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I was just going to say the Davenport one. It was one of the first, clear ways demonstrated to play against Serena.


Another one, although Henin retired, was the AO 06 final. Mauresmo displayed just about the perfect way to play Henin on a slow court. She gave her nothing to work with, just drowned her with excessive topspin and kept her far behind the baseline. Henin had to create all the pace herself. That drained any energy Henin had to offer and probably contributed to her stomach problem that she retired with. I believe Mauresmo was well on her way to victory though, even if she would have got a big tight.
 

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2007 Australian Open Serena strategy was to blitz her opponent.
Sharapova against Henin in Australia was all strategy too.
 

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Justine Henin beating Sharapova at RG 2005. Just completely implemented every shot in the book to beat Sharapova. Pinned her back with ruthless efficiency with huge loaded topspin backhands and then just pounded the short replies for winners with the forehand.

Sharapova just couldn't do anything. It was a masterclass in clay-court tennis by Justine, against one of the most aggressive strikers on the women's tour.
 

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Venus def. Henin Amelia Island.
It wasn't good tennis, but it was a great example of winning with Plan B.
 

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Chakvetadze vs Safina - Moscow 2006

Used all of Safina's pace to send it back past her for winners.
 
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Justine Henin beating Sharapova at RG 2005. Just completely implemented every shot in the book to beat Sharapova. Pinned her back with ruthless efficiency with huge loaded topspin backhands and then just pounded the short replies for winners with the forehand.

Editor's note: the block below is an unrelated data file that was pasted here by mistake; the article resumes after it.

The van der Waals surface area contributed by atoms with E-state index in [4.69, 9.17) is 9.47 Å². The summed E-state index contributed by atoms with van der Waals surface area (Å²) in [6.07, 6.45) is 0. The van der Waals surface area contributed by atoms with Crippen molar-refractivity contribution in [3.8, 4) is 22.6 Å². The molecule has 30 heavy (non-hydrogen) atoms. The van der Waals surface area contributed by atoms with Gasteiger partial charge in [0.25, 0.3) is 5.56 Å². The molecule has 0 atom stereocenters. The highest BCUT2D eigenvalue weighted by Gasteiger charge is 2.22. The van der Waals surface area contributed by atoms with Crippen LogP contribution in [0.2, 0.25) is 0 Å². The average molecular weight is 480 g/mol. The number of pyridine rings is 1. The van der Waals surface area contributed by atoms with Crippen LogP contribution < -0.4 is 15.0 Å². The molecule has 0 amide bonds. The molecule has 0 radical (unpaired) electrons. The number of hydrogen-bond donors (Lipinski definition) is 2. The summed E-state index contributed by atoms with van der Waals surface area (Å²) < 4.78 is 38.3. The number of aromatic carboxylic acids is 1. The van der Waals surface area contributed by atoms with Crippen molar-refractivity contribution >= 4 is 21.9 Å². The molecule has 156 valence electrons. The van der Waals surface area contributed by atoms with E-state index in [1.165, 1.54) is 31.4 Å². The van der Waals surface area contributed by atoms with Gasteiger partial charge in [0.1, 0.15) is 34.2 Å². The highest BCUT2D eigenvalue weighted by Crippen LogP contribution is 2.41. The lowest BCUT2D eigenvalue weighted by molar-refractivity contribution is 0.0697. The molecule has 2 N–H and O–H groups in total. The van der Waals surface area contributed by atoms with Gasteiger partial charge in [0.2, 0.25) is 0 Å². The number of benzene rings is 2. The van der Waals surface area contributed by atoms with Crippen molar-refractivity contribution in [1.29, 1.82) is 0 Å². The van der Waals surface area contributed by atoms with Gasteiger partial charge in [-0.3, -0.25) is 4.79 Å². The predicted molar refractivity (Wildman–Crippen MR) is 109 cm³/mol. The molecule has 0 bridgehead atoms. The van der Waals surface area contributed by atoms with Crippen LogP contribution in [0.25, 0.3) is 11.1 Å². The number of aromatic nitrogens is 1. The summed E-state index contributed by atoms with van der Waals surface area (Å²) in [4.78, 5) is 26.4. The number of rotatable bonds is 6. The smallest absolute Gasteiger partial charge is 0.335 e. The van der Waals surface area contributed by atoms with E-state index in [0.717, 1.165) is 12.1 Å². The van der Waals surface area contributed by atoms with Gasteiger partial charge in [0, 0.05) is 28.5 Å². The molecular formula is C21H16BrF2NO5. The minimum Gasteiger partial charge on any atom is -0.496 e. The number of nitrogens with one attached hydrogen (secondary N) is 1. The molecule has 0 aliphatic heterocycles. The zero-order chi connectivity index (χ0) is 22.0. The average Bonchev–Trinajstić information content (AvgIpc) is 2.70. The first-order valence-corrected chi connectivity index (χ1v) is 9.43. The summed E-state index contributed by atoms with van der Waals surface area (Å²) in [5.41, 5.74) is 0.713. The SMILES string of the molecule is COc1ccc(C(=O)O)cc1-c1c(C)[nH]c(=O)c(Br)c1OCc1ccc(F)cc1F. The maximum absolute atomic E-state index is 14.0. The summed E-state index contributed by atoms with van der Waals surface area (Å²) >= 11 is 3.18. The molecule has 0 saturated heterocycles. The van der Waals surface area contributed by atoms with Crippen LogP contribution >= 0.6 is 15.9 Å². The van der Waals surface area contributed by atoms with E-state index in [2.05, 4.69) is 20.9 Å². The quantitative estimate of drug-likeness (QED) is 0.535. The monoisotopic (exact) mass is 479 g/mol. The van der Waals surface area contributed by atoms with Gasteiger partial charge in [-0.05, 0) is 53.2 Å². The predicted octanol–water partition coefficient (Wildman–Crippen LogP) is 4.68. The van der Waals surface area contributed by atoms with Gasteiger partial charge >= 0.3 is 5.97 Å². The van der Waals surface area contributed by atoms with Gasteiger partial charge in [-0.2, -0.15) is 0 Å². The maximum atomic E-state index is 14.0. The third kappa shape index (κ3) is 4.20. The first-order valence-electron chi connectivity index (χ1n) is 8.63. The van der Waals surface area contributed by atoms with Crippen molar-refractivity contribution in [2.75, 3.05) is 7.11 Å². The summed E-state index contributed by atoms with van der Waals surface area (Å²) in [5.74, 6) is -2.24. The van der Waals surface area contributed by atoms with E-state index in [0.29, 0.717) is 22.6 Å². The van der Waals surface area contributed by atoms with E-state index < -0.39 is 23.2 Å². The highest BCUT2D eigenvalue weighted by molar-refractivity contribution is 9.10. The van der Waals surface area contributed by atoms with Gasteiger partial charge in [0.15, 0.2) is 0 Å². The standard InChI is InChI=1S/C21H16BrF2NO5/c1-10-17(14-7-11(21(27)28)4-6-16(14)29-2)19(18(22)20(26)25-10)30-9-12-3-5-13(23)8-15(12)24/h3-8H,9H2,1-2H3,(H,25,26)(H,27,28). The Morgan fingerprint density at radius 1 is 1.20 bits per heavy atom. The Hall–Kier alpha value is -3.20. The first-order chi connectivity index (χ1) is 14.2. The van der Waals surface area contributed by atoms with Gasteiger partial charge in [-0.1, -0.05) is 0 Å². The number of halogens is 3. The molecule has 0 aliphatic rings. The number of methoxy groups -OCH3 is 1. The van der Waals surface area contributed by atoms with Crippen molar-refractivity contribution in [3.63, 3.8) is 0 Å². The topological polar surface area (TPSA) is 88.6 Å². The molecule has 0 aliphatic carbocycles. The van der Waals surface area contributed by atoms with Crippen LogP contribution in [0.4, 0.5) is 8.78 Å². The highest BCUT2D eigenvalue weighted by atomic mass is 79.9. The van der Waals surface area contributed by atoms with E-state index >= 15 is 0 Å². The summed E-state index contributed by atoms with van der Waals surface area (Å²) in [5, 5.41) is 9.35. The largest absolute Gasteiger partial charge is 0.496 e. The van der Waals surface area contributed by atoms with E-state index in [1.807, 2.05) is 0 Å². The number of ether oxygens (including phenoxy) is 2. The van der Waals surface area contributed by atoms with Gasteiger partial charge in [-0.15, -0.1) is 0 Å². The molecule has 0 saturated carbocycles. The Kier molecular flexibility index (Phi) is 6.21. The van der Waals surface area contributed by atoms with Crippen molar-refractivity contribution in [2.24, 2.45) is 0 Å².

Sharapova just couldn't do anything. It was a masterclass in clay-court tennis by Justine, against one of the most aggressive strikers on the women's tour.
henins dropshots that day made maria look almost stupid, thrown in at all the right times, backed up perfectly and totaly exposing maria bad movement on clay.

great match by henin.
 

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Tatiana Golovin vs Maria Sharapova. 2006 Miami :tears: . After an hour an a bit of trying to "Get the first strike in" she decided at 1-5 down in the second set to just let Maria just come at her. She kept everything deep, ran like crazy, made sure that every single ball came back even if she had to just bunt it over (Maria hit about 4 winners in the second set), but as soon as Maria gave her an inch, just an inch... Meaning if Maria got confused, the ball came mid-court or Maria was just slightly out of position, she would use the momentum and slowly but surely turn defense into attack by moving maria left-right, left-right and then wrongfooting her or hitting a dropshot or coming to the net. It was crazy. I will never forget that match, it was the first time I realised tennis was more than just hitting the ball hard. Of course we all know what happened in the end. :crying2: Tati has one of the best tennis brains around. She has to come back. :tears:

I was at this match. Best match I've seen live
 

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Venus def. Henin Amelia Island.
It wasn't good tennis, but it was a great example of winning with Plan B.
i've never seen this match are there clips, highlights of it? oh and what year was it?
 

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With just a slight :angel: hint of bias, I'll say Schnyder d. Henin in Charleston 2006. After getting swept aside in the first set 62, it looked like another quick Henin-Schnyder match. But in the next two sets, Schnyder made sure every ball she hit was far out of Henin's strike zone and never let her get any rhythm. From moonballs to flat inside-out to drop shots, Henin was unable to cope with the wind and Schnyder's awesome variety and went down tamely in the last two sets. I was at that match live, but I find some of the details escaping me. I'm sure it's around on the internet somewhere, so I'll go on a hunt sometime later.